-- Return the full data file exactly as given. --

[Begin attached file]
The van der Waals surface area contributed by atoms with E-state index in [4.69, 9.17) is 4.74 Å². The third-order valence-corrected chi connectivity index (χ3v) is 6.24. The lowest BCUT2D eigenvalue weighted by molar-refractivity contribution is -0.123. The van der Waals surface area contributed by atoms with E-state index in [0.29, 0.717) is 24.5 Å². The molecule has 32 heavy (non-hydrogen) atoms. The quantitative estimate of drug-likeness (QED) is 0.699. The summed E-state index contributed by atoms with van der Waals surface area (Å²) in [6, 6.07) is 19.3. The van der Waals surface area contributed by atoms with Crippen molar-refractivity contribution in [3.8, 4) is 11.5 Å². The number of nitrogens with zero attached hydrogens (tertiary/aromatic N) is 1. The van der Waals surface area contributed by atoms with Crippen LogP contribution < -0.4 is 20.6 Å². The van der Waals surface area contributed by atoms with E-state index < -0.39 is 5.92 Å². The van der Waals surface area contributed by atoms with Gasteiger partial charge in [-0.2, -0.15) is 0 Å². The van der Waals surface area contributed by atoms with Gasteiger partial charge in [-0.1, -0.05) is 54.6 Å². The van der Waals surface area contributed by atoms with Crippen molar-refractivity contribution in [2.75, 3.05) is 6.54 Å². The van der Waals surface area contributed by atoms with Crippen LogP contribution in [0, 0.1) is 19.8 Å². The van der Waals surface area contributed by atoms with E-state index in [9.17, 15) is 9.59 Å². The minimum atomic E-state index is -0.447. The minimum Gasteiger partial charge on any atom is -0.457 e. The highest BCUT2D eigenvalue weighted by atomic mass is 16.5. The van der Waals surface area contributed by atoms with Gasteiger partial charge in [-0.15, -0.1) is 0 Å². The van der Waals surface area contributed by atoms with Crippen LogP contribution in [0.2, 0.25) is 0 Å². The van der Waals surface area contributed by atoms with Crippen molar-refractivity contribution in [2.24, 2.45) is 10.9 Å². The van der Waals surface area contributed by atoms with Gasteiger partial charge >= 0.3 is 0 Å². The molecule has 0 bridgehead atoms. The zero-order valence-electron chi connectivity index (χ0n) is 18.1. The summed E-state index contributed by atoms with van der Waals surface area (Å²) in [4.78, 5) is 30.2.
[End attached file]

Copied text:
The van der Waals surface area contributed by atoms with E-state index in [4.69, 9.17) is 4.74 Å². The third-order valence-corrected chi connectivity index (χ3v) is 6.24. The lowest BCUT2D eigenvalue weighted by molar-refractivity contribution is -0.123. The van der Waals surface area contributed by atoms with E-state index in [0.29, 0.717) is 24.5 Å². The molecule has 32 heavy (non-hydrogen) atoms. The quantitative estimate of drug-likeness (QED) is 0.699. The summed E-state index contributed by atoms with van der Waals surface area (Å²) in [6, 6.07) is 19.3. The van der Waals surface area contributed by atoms with Crippen molar-refractivity contribution in [3.8, 4) is 11.5 Å². The number of nitrogens with zero attached hydrogens (tertiary/aromatic N) is 1. The van der Waals surface area contributed by atoms with Crippen LogP contribution < -0.4 is 20.6 Å². The van der Waals surface area contributed by atoms with E-state index < -0.39 is 5.92 Å². The van der Waals surface area contributed by atoms with Gasteiger partial charge in [-0.2, -0.15) is 0 Å². The van der Waals surface area contributed by atoms with Gasteiger partial charge in [-0.1, -0.05) is 54.6 Å². The van der Waals surface area contributed by atoms with Crippen molar-refractivity contribution in [2.75, 3.05) is 6.54 Å². The van der Waals surface area contributed by atoms with Crippen LogP contribution in [0, 0.1) is 19.8 Å². The van der Waals surface area contributed by atoms with E-state index in [9.17, 15) is 9.59 Å². The minimum atomic E-state index is -0.447. The minimum Gasteiger partial charge on any atom is -0.457 e. The highest BCUT2D eigenvalue weighted by atomic mass is 16.5. The van der Waals surface area contributed by atoms with Gasteiger partial charge in [-0.15, -0.1) is 0 Å². The van der Waals surface area contributed by atoms with Crippen LogP contribution in [0.2, 0.25) is 0 Å². The van der Waals surface area contributed by atoms with Crippen molar-refractivity contribution in [2.24, 2.45) is 10.9 Å². The van der Waals surface area contributed by atoms with Gasteiger partial charge >= 0.3 is 0 Å². The molecule has 0 bridgehead atoms. The zero-order valence-electron chi connectivity index (χ0n) is 18.1. The summed E-state index contributed by atoms with van der Waals surface area (Å²) in [4.78, 5) is 30.2.